A former police officer who terrorized California as a thief and serial rapist and then killed more than a dozen people while evading capture for decades pleaded guilty Monday to murders attributed to a criminal named “the Golden State Killer” .
Joseph James DeAngelo Jr had remained almost silent in court since his arrest in 2018 until he repeatedly uttered the words “guilty” and “I admit” in a low, husky voice as part of a plea agreement that will save him the death penalty of for life. sentence without possibility of parole.
DeAngelo, 74, had never publicly acknowledged the murders, but offered a kind of confession after his arrest that cryptically referred to an internal personality named “Jerry” who he said forced him to commit the crime wave that ended. abruptly in 1986.
“I didn’t have the strength to expel him,” DeAngelo said while alone in a police interrogation room after his arrest in April 2018, according to Sacramento County prosecutor Thien Ho. “He made me. He left with me. It was like, in my head, I mean, he’s part of me. I didn’t want to do those things. I pushed Jerry and had a happy life. I did all those things. I destroyed all of their lives So now I have to pay the price. “
“The scope of the Joseph DeAngelo crimes is simply astonishing,” Ho said. “Every time he escaped, he quietly escaped into the night.”
Joseph DeAngelo, the man now known as The East Area Rapist and Golden State Killer, pleaded guilty to 13 murder charges. #Dateline pic.twitter.com/n0l5xEOqqo
– Dateline NBC (@DatelineNBC) June 29, 2020
DeAngelo, sitting in a wheelchair on a makeshift stage in a university dance hall that could accommodate hundreds of observers at a safe distance during the coronavirus pandemic, acknowledged that he would plead guilty to 13 murder charges and dozens of violations that are too old to process.
Family members cried as the process continued for hours. A stack of used scarves sat on the floor next to Jennifer Carole, whose father, attorney Lyman Smith, was killed in 1980 with his wife, Charlene Smith, who was raped before she was killed.
“This is much more difficult than I thought it was going to be. And I thought it was going to be difficult,” Carole said. “I feel a lot of anger, which I don’t think I felt so powerfully before.”
DeAngelo can suck it. Look at these amazing survivors. And more is on the way! #earons #goldenstatekiller #conviction #letsdothis pic.twitter.com/DBk4dz5608
– Jen Carole | Daughter Pod Lawyers | LifeCoachPod (@jcarole) June 28, 2020
DeAngelo, a Vietnam veteran and grandfather, had never been on the radar of investigators who spent years trying to locate the culprit.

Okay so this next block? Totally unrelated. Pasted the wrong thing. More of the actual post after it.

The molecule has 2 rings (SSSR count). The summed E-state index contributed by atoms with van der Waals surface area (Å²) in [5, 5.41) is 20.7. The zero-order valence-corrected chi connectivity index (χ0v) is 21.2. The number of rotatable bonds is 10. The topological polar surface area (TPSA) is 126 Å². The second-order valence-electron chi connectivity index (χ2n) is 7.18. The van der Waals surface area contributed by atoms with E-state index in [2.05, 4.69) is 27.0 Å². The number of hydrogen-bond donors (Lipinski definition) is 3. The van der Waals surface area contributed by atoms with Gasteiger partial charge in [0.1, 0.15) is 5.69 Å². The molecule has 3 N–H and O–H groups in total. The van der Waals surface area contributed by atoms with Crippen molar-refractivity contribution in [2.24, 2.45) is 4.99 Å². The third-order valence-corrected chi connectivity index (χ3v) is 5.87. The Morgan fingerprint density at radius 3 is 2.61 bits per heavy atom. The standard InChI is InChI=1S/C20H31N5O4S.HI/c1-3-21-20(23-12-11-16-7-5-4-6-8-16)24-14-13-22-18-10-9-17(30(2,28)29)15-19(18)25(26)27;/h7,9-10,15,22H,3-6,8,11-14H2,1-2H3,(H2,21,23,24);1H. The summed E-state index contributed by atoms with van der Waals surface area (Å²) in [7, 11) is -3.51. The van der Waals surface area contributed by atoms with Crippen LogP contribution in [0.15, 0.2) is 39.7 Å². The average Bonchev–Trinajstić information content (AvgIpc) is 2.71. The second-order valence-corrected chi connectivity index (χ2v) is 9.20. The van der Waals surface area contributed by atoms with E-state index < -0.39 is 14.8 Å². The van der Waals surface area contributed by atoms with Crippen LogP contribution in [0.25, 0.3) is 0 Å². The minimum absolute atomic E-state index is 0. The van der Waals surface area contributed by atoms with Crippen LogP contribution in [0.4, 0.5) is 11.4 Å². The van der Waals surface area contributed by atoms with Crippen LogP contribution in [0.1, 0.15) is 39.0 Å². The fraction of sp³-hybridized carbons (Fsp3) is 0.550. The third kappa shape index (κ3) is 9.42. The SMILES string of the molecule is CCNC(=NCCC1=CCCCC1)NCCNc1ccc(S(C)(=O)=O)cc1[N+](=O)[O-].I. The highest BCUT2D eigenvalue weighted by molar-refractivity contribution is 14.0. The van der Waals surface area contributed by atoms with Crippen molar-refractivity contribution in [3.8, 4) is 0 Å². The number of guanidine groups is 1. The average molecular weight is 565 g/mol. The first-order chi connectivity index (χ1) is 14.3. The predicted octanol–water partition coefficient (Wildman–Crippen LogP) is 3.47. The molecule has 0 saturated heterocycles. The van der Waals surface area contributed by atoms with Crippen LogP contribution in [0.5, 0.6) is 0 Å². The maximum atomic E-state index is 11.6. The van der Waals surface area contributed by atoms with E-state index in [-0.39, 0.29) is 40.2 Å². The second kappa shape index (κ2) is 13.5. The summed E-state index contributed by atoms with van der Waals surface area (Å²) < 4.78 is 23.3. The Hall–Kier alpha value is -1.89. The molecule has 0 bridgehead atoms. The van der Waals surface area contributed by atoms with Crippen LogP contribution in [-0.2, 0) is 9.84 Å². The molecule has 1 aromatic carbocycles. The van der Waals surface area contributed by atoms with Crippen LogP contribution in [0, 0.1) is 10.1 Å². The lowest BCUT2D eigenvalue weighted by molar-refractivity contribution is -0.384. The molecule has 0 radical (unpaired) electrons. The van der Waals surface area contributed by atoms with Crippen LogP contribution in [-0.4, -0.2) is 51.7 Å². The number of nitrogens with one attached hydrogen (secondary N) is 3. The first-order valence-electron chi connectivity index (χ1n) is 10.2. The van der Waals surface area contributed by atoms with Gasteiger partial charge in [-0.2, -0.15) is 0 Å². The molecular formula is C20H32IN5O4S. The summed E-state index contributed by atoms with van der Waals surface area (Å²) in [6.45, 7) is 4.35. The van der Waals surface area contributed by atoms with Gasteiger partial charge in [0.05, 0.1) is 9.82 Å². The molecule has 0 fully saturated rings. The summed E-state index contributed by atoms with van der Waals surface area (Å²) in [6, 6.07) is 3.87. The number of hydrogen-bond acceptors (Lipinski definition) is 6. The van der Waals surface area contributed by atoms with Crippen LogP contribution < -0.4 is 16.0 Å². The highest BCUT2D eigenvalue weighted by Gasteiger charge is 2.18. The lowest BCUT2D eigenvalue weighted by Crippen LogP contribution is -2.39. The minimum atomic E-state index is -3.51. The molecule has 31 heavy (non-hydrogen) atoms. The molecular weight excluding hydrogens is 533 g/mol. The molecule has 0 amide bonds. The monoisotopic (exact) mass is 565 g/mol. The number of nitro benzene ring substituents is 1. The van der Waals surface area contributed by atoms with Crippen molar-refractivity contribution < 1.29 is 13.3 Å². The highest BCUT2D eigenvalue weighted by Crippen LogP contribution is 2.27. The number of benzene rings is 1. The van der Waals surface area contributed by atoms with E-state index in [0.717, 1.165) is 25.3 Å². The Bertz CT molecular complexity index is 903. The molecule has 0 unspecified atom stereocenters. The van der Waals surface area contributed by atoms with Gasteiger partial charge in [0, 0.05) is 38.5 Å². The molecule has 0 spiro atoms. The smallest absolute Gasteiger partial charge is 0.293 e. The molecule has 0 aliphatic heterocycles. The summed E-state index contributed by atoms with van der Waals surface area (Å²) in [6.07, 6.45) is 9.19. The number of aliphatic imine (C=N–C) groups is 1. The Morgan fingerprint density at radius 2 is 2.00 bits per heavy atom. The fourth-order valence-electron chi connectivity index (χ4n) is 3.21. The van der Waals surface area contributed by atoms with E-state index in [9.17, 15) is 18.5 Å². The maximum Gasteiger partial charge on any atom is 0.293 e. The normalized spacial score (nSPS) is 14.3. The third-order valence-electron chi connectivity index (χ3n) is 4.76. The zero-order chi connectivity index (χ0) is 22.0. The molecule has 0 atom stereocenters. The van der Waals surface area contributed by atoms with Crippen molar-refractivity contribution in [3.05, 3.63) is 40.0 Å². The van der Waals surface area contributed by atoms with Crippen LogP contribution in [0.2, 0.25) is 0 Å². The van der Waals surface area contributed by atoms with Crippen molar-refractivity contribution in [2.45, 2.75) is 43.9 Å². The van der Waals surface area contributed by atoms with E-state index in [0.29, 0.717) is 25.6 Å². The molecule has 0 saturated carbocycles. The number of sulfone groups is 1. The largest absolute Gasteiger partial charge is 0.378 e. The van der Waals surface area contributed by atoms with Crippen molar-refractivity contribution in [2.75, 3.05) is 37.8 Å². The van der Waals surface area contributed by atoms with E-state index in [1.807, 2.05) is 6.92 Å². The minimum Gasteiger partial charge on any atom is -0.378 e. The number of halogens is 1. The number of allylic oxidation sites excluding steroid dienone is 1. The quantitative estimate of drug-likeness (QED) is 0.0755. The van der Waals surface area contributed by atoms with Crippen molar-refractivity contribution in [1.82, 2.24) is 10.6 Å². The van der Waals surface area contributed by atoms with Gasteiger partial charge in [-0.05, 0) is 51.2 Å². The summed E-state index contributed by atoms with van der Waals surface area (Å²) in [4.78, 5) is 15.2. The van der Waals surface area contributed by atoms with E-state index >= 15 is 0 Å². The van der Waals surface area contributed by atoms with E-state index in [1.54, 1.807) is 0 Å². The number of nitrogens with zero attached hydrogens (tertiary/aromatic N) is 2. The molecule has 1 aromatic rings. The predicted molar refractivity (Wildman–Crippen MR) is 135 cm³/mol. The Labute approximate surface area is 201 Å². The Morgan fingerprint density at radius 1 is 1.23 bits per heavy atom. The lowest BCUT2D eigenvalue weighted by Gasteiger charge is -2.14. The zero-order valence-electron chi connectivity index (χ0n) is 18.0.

It wasn’t until after the crimes ended that investigators linked a series of assaults in central and northern California to murders in southern California and settled on the Golden State Killer nickname for the mysterious assailant.
Police used the DNA from the crime scenes to find a distant relative through a database from a popular genealogy website, and then built a family tree that eventually led to him. They followed DeAngelo and were able to secretly collect DNA from his car door and a discarded handkerchief to obtain an arrest warrant.
Prosecutors detailed sadistic acts he committed after entering homes undetected and surprising couples in bed with a flashlight to their faces and threatening to kill everyone in the home, including young children, if they did not follow his orders. .
The masked marauder initially said he just wanted his money to win his cooperation. He would have the women tie their husbands or boyfriends face down on the bed with shoelaces, and then he would tie the women. The victims described being pushed by the barrel of a pistol or the tip of a knife.
He stacked dishes on the men’s backs and said they would both be killed if he heard the dishes crash as he raped the woman.
He stole everything he could find, sometimes a few bottles of Budweiser and some cash, sometimes diamond rings. He sneaked away in the dark on foot or by bicycle and even managed to evade the police who sometimes believed they were close to catching him.
DeAngelo began in the police force in the agricultural town of Exeter in the San Joaquin Valley in 1973, where he is believed to have committed his first robberies and his first murder.
After three years in the force, DeAngelo returned to the Sacramento area, where he landed a job with the Auburn Police Department in the Sierra foothills. He held that job until 1979 when he was caught stealing dog repellent and a hammer, two items that could be useful to a thief.
The guilty plea and life in prison prevented a trial and even a planned preliminary hearing for weeks. Victims may face DeAngelo during an August sentence that is expected to last for several days.